where $X$ and $Y$ are any two clusters, and $d(x,y)$ represents the distance between the two data points $x$ and $y$. The two clusters $A$ and $B$ of which $D(A,B)$ is the smallest are merged into a new cluster $C$.

Let's have a look at a small example to make this all a little more concrete. The following table presents a data set of apples. Each apple is described according to a number of different features:

quality | color | firmness | taste | |
---|---|---|---|---|

0 | bad | red | firm | sweet |

1 | bad | red | firm | sweet |

2 | bad | yellow | firm | sour |

3 | good | red | soft | sour |

4 | good | yellow | soft | sweet |

5 | bad | yellow | firm | sour |

To construct clusters from these items, we need have some way to compute the distance or similarity between two items. A very simple distance method would be to take the length of the difference between the feature values of two apples $A$ and $B$:

$$ A \cup B = \{ x: x \in A | x \not\in B\} $$Take apple$_0$ and apple$_2$ as an example:

In [ ]:

```
apple_a = {"bad", "red", "firm", "sweet"}
apple_b = {"bad", "yellow", "firm", "sour"}
len(apple_a.difference(apple_b))
```

We can do the same thing for all items to obtain the pairwise distances between all apples:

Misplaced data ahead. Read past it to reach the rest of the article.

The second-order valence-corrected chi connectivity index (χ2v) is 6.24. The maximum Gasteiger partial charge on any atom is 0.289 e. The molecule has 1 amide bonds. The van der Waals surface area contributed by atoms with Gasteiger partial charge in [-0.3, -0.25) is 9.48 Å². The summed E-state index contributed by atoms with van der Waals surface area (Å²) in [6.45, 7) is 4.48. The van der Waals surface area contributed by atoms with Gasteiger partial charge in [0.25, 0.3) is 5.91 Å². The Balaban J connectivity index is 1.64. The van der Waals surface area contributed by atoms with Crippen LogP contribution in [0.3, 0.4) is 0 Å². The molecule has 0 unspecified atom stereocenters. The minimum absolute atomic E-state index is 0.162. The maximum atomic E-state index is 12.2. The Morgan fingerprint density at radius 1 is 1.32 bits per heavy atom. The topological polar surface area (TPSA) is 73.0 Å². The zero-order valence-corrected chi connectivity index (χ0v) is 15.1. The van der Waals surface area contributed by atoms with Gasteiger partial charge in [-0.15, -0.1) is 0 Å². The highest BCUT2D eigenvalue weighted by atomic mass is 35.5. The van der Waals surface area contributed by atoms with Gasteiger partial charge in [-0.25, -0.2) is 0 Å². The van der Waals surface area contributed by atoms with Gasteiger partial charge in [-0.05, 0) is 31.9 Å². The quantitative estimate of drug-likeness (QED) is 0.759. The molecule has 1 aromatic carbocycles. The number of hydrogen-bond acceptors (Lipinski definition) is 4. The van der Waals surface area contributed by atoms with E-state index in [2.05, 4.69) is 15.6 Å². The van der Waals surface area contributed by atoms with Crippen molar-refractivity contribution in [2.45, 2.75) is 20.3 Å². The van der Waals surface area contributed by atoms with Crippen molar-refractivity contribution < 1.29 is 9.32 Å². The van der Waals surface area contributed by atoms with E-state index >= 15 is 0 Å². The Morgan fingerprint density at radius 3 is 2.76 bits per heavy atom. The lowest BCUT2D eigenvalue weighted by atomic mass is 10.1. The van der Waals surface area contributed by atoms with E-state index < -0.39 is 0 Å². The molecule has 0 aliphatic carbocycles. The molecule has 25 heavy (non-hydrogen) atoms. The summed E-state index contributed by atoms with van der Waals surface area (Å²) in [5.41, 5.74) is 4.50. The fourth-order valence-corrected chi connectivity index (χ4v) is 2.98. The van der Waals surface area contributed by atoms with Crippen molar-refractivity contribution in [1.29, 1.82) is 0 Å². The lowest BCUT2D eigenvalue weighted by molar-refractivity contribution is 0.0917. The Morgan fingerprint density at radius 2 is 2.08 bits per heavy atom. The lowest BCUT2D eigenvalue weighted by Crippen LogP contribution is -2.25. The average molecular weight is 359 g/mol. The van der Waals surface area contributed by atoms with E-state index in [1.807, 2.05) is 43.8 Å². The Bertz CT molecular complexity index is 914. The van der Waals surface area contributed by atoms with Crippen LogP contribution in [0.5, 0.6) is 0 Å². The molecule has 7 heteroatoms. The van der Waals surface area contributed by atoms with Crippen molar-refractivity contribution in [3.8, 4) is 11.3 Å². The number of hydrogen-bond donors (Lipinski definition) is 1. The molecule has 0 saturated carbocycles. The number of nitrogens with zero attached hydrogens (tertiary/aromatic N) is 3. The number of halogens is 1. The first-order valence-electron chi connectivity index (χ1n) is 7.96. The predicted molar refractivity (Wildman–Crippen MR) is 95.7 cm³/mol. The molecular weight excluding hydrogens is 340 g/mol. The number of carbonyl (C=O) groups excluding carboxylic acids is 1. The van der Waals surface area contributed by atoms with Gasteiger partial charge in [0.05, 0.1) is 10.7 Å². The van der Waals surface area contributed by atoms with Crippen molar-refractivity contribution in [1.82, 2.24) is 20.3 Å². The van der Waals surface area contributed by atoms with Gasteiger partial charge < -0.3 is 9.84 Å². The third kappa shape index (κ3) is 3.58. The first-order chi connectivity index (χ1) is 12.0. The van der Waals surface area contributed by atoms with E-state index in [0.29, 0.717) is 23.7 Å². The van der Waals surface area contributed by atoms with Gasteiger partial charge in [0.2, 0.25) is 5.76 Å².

In [ ]:

```
apples = [(0, {"bad", "red", "firm", "sweet"}),
(1, {"bad", "red", "firm", "sour"}),
(2, {"bad", "yellow", "firm", "sour"}),
(3, {"good", "red", "soft", "sour"}),
(4, {"good", "yellow", "soft", "sweet"}),
(5, {"bad", "yellow", "firm", "sour"})]
n = len(apples)
distances = [[0 for i in range(n)] for _ in range(n)]
for i in range(n):
for j in range(i):
distance = len(apples[i][1].difference(apples[j][1]))
distances[i][j] = distance
distances[j][i] = distances[i][j]
```

The result is a distance matrix in which for each combination of items the distance is given:

In [ ]:

```
distances
```

If you look closely, you'll notice that the upper and lower triangle of the matrix are the same. Now that we have all pairwise distances, we can start clustering the examples. We have to start with merging the two clusters of which the data points are most similar. Can you figure out which clusters are most similar to each other?

Indeed, the clusters containing apple$_2$ and apple$_5$. Let's merge these two clusters into a new cluster:

In [ ]:

```
apples[2] = (6, (apples[2], apples[5]))
del apples[5]
apples
```

In [ ]:

```
apples[0] = (7, (apples[0], apples[1]))
del apples[1]
apples
```

In [ ]:

```
apples[0] = (8, (apples[0], apples[1]))
del apples[1]
apples
```

Next on our list is the pair of apple$_3$ and apple$_4$:

In [ ]:

```